TIO SE Asia: Danang & Hoi An & Saigon Chaser

TIO SE Asia: Danang & Hoi An & Saigon Chaser

A fisherman gets caught in a storm, but he is rescued by a magical turtle. The turtle gives the young man an egg, telling him that he to guard it well; one day he will know why. When that day comes, when the egg grows and grows and cracks open, the five pieces morph into the Marble or Five Elements Mountains. Enter a beautiful maiden. The boy and the girl fall in love and live happily – but not forever-after. Because the maiden was the turtle in human form and a turtle has to return to the sea. The fisherman finds himself alone again on the shore.

This version of how the mountains came into being is a Tru story – Tran Van Tru being the name of our guide in Danang and Hoi An, a gentleman and dedicated scholar.


When I say the city’s name,  you say…?

That likely depends on your age.

Boomers will remember that during the Vietnam War (1959–1975), Danang, the third largest city in Vietnam, was a major base for the U.S. military forces.

But that was then…

Now, well, the times they are a changin’… and quickly.

Dragon Bridge, Da Nang

Dragon Bridge, Da Nang

The jumping-off point of the Son Tra Peninsula, the once-provincial backwater now boasts spectacular bridges across its major artery, the Han River, including one structure in the shape of a giant yellow dragon, which looks like it was made from giant Lego pieces.

Construction in general is booming: gleaming new apartment complexes and restaurants are popping up everywhere. The infamous China Beach – the beautiful 30km sweep of fine white sand that starts at Monkey Mountain and ends near Hoi An, once a playground for American soldiers on R & R – is now chockablock with new resorts and hotels.

None quite as fine as our digs, the incomparable hilltop resort, the Intercontinental Danang Sun Peninsula, officially Asia’s Leading Luxury Resort 2016.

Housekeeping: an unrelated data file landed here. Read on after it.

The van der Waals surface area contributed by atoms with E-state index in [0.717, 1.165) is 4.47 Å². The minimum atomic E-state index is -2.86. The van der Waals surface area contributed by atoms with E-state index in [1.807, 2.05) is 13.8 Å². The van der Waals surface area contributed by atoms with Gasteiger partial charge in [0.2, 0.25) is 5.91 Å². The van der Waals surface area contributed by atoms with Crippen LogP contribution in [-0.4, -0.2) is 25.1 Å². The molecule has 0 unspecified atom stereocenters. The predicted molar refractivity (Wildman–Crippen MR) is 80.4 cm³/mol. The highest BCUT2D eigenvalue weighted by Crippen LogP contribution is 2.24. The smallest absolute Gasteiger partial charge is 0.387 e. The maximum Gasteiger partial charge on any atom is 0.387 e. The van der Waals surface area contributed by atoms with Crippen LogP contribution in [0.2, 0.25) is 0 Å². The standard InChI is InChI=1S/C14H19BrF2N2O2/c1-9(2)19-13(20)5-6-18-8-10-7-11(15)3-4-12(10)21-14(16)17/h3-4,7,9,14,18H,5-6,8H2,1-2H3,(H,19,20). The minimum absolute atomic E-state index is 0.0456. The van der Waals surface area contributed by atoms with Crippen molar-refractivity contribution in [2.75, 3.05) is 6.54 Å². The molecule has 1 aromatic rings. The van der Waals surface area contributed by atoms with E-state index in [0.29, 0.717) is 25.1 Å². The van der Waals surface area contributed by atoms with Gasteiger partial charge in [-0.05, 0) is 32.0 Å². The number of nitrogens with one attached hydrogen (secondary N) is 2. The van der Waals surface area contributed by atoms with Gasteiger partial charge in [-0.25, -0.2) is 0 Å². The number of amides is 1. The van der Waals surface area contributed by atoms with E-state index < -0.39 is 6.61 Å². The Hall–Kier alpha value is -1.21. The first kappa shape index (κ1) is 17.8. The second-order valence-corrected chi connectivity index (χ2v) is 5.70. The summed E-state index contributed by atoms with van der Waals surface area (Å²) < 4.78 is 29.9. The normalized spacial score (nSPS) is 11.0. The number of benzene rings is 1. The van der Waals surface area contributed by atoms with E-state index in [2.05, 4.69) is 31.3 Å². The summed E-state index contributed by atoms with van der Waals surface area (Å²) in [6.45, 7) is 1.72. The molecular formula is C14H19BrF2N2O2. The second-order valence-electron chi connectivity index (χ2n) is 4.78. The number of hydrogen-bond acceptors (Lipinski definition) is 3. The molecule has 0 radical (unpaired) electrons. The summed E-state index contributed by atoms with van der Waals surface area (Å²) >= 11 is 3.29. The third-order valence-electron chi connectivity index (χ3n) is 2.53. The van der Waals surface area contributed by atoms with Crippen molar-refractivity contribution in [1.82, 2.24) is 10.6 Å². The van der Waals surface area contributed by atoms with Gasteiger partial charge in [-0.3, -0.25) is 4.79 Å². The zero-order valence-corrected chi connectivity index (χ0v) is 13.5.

Entrance to Sun Peninsula, Monkey Mountain, Danang

Entrance to Sun Peninsula, Monkey Mountain, Danang

The Intercontinental is located on Monkey Mountain – nicknamed by American soldiers during the war for its locals – a sprawling complex of rooms, suites, penthouses, and villas, overlooking a pristine, private bay and 700-meter beach; forested hills just beyond.

World-renowned, high-end resort architect, Harvard-educated and Bangkok-based Bill Bensley, wrote this eloquent story in black-and-white (with touches of Chinese red), reimagining the concept of Vietnamese design with a heavy emphasis on history and myth, executed with his signature whimsy. The retreat unfolds on four levels—Heaven, Sky, Earth, and Sea, each accessed by chauffeured golf buggies. (There is also a “Nam Tram,” an audacious, beautifully realized funicular car that takes guests from the beach up to the top of the resort to, well, Heaven.)

Our room was in Heaven.

Our room in Heaven, Sun Peninsula, Danang.

Our room in Heaven, Sun Peninsula, Danang.

And it turned out, Heaven is great place to monkey around.

I mean literally.

And one of them was interested in a melange à trois – but Clint slammed the deck door on the little fella before he could enter our suite. (He grimaced at our lack of hospitality, a toothy monkey sneer.)

A douc langur wanted to join us for cocktails.

A douc langur wanted to join us for cocktails.

Our would-be BFF was one of the rare, red-shanked douc langurs, about 370 of which inhabit the lush forests of Monkey Mountain, also home to lorises and macaques.

Here’s a link to a virtual tour of the place.

Brace yourself.

But Heaven had to wait: the Danang chapter of our Vietnam story started before we got to the hotel, about 1600 years ago, with the Cham Empire and a tour of the Museum of Cham Sculpture, one of the city’s highlights.

Tru (as we were instructed to call our guide) gave us a rundown on a culture that had occupied Vietnam from the 2nd century AD until its downfall in 1832. Today, the Malayo-Polynesian-speaking Cham, one of 54 ethnic groups inhabiting the country and descendants of the rulers of the South China Sea, plant rice and are known for their pottery. However, the Cham in Vietnam now numbers only about 200,000, down from about 3 million during the golden years, the 8th – 10th centuries, when many of  the sensuous sandstone and marble sculptures at the museum, about 300 pieces in all, were created.

The Cham took up Hinduism early, likely converted by Indian merchants, and blended its practices with their traditional beliefs. Among the most spectacular pieces on site: the graceful Dancing Girl of Tra Kieu; busts of the Hindu gods Vishnu, Shiva, and Brahma and their celestial mounts; carvings of all the scenes from the epic “Ramayana.”

The Cham Buddha

The Cham Buddha

Perhaps the most startling work is a ginormous statue of a Buddha-like figure – with the visage of a Cham king, his proud face with negroid features, including curly hair.